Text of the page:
I am honestly not so certain that outcome will occur. TBH I would not be surprised if the selection has already been made by pollies, for political reasons to either secure or maintain a political advantage, or to save face politically, and any real defence outputs or fiscal cost considerations are irrelevant. Unfortunately Canada's procurement history has an example of this, namely the replacement of the Sea King helicopters, where politicians intervened after contracts were signed to cancel a needed replacement, and then the political successor gov't intervened again with the selection of the urgently needed replacement several years later following changes in gov't.
As I see it, the Gripen E has one or possibly two advantages over the F-35 in peacetime. These are lower CpfH and possibly, again only possibly since there are a number of possible variables which could impact the acquisition costs.
However, if the PM has made a decision based off what he thinks is best for him, then the actual positives and negatives of the respective fighters are irrelevant.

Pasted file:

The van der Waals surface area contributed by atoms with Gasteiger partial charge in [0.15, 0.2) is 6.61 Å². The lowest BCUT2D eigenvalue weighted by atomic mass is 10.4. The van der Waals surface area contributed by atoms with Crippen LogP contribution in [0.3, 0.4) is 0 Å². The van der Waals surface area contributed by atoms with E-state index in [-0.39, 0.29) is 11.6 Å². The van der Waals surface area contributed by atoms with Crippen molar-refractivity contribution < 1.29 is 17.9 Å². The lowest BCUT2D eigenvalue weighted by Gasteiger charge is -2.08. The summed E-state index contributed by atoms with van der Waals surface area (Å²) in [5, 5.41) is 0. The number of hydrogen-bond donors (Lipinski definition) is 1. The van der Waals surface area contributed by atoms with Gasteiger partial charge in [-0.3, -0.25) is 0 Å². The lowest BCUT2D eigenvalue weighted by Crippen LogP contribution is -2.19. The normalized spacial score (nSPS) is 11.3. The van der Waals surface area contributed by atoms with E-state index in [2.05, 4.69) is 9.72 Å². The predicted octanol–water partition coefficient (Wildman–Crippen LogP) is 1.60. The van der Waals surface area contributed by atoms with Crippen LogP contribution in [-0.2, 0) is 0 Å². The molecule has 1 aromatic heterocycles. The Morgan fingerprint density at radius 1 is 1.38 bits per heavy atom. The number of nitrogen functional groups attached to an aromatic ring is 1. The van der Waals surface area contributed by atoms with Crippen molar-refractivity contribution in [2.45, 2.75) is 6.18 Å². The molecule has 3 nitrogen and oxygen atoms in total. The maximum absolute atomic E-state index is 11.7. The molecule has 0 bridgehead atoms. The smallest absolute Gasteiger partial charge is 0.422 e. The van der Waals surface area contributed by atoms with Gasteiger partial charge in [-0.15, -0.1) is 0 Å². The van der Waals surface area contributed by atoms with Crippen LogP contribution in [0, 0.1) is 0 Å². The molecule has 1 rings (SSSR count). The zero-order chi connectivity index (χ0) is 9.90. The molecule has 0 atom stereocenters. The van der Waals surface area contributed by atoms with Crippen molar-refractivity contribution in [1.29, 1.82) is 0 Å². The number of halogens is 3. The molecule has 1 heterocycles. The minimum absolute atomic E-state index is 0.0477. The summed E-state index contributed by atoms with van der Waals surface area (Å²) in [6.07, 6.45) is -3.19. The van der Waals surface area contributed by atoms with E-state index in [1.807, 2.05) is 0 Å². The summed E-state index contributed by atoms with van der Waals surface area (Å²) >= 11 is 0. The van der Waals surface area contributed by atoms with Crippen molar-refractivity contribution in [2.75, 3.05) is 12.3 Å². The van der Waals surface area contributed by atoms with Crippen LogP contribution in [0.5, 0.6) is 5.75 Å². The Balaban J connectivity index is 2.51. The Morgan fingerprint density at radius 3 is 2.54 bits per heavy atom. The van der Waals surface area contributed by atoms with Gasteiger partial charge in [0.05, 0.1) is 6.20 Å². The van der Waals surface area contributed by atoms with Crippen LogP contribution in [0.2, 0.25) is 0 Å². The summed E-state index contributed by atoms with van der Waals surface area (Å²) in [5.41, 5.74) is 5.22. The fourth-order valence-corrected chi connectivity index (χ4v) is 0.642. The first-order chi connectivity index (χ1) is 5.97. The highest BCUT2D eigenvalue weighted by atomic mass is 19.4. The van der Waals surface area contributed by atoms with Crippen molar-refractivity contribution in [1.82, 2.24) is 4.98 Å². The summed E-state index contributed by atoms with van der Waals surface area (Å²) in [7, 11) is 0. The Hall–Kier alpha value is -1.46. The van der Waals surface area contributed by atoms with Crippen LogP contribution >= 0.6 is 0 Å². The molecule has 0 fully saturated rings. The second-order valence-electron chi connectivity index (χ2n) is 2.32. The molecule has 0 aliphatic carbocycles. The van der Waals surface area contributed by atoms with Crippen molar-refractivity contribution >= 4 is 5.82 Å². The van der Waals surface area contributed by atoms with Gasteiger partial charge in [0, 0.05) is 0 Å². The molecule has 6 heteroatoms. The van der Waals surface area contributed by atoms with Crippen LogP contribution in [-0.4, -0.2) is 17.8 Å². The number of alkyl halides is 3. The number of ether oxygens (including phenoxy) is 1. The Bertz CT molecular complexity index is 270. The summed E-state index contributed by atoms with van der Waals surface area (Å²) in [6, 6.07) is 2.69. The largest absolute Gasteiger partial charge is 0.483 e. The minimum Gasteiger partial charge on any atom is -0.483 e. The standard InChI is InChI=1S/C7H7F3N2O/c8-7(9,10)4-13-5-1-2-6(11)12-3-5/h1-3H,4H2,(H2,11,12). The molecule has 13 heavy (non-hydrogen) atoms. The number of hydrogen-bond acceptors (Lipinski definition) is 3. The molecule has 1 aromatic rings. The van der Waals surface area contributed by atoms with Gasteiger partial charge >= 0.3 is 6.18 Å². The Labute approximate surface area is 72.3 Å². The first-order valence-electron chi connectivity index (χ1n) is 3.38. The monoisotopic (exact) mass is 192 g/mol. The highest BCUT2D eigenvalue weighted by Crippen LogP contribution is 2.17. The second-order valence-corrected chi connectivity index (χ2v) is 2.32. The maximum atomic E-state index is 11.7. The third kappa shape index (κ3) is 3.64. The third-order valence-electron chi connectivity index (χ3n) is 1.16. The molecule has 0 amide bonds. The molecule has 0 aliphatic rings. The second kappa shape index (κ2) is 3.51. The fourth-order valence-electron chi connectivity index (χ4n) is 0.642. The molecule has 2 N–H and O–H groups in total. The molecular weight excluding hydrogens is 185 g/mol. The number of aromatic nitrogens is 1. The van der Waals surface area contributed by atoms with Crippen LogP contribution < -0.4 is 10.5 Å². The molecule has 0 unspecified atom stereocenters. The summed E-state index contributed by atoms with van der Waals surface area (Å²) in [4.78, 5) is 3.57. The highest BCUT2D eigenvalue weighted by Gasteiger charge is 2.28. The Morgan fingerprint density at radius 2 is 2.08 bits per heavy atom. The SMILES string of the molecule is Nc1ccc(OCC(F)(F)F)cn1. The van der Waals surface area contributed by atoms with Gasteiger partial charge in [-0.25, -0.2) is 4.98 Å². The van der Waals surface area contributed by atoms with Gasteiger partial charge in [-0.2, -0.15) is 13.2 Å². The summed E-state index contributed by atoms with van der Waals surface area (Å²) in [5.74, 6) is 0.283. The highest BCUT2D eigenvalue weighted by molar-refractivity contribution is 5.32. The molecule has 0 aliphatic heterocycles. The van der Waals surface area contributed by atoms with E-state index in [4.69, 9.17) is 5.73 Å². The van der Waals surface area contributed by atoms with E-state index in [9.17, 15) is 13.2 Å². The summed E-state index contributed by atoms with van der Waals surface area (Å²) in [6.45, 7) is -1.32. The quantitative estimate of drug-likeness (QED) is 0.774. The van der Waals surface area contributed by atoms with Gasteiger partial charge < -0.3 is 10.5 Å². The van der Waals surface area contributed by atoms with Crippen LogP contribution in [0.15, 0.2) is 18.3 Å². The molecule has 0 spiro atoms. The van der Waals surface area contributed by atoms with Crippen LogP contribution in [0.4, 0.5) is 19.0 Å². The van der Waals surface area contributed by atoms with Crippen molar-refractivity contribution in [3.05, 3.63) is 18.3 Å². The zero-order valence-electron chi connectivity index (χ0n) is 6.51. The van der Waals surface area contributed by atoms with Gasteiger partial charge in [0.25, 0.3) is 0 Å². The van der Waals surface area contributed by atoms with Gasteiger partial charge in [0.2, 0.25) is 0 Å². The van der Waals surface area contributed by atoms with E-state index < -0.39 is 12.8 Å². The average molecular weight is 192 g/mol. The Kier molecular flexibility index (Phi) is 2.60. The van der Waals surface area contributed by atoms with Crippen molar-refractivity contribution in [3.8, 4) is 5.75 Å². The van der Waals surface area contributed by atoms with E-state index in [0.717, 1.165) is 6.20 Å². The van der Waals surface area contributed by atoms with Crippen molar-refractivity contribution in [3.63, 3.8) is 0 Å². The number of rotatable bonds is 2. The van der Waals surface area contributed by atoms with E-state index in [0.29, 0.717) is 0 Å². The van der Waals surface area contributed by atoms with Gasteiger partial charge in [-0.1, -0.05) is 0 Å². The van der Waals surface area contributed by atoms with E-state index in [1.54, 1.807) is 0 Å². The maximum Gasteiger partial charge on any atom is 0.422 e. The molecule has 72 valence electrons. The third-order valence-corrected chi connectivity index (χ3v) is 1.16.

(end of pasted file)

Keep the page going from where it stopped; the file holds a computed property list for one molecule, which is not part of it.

From my POV, with the entry of 5th Gen fighters into service, the kinematic performance even of the F-15EX would not be a suitable advantage for the RCAF. It can be made to work for the USAF, because the USAF is such a larger force and also has two types of 5th Gen fighter in service. One needs to remember that a major difference or focus for 5th Gen fighters vs. 4th Gen is in achieving and maintaining 'informational superiority'. This is not just about a 5th Gen fighter having better sensors, or a superior way of collecting, collating and then presenting SA data to the pilot, but also about reducing the information hostiles can collect about the fighter. Even if a 4th Gen fighter might be faster, or longer-ranged, or be able to out turn a 5th Gen fighter (and it is not certain that all the above is true), a 4th Gen fighter it still going to be more vulnerable to surface and air-launched missiles. With that in mind, selecting something like Gripen E for the RCAF would only really work if there is little or no chance of it ever getting fired upon by hostiles. This could be a problem even for missions over Canadian territory or home waters, if sent to intercept aircraft with a fighter escort, or if sent to take a look at suspicious maritime traffic.